Responsive Readings in Worship

“Moses wrote this law, and delivered it unto the priests… and unto all the elders of Israel.  And Moses commanded them, saying… When all Israel is come to appear before the Lord thy God… thou shalt read this law before all Israel in their hearing.  Gather the people together, men and women, and children… that they may hear”

Deut. 31:9-13

“I will therefore that men pray everywhere… Let the woman learn in silence with all subjection.  But I suffer not a woman to teach, nor to usurp authority over the man, but to be in silence”

1 Tim. 2:8,11,12

 “Let your women keep silence in the churches: for it is not permitted unto them to speak; but they are commanded to be under obedience as also saith the law.”

1 Cor. 14:34




Simplicity of Worship



Order of Contents

Intro to the Biblical Teaching

Biblical Teaching
.     O.T. Evidence
.     Psalms
.     Ephesians 5:19
.     Book of Revelation
The Modern-Revised Regulative Principle of Worship
Responsive Readings Forbidden by Scripture
Dialogical Principle of Worship
Simplicity of Worship & Liturgies

The Minister: the Mouthpiece of God
The Westminster Standards

Early Church
Early German Reformed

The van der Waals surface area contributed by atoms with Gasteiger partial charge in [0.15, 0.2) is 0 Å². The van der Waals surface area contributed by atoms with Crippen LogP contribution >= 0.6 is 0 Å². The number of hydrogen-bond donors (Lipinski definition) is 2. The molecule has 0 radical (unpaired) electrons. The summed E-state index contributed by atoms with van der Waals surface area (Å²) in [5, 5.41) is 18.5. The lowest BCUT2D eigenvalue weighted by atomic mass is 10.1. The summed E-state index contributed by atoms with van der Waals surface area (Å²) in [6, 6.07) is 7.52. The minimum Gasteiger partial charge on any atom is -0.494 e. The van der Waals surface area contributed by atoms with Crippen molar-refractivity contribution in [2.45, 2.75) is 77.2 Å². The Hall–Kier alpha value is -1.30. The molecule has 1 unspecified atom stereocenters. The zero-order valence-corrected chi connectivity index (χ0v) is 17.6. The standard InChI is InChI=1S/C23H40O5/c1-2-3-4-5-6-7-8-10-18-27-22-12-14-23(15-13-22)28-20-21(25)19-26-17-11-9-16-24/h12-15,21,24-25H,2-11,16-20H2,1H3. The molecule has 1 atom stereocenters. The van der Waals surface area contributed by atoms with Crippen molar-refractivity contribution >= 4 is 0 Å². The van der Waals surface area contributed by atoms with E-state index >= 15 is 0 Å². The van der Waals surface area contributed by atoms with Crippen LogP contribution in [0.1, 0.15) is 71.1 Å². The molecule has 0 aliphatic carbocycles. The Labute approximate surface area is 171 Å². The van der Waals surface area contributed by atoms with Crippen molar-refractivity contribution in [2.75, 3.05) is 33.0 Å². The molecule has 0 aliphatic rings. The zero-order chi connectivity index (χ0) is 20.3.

Early Dutch Reformed
French Reformed
English Puritans
New England Puritans
American Presbyterianism

What about the Sursum Corda?




Introduction to the Biblical Teaching on Responsive Readings


Travis Fentiman, MDiv.


Responsive Scripture readings by the congregation are an integral part of many reformed worship services today.  What is less commonly known, though, is that there are no instances of congregational, responsive, Scripture readings in worship in the Bible, none in the first two centuries of the early Church, they are absent from nearly all of the reformed orders of worship from the Reformation and Puritan eras (the Church of England excepted), they are forbidden by the Westminster Standards and the American Presbyterian Churches continued to condemn responsive Scripture readings into the late 1800’s.

The historian of reformed worship, Charles Baird, historically confirmed this in part when he wrote that ‘the churches of the Reformation’ (besides Lutheranism and the Church of England), including the Church of Scotland, ‘the Directory composed by the Westminster Assembly, and adopted [with some revisions] by our [American] Church,’ and ‘every Reformed Church on the continent of Europe at the present time [1855]’ have been ‘not responsive.’  (Presbyterian Liturgies, pp. 8-9)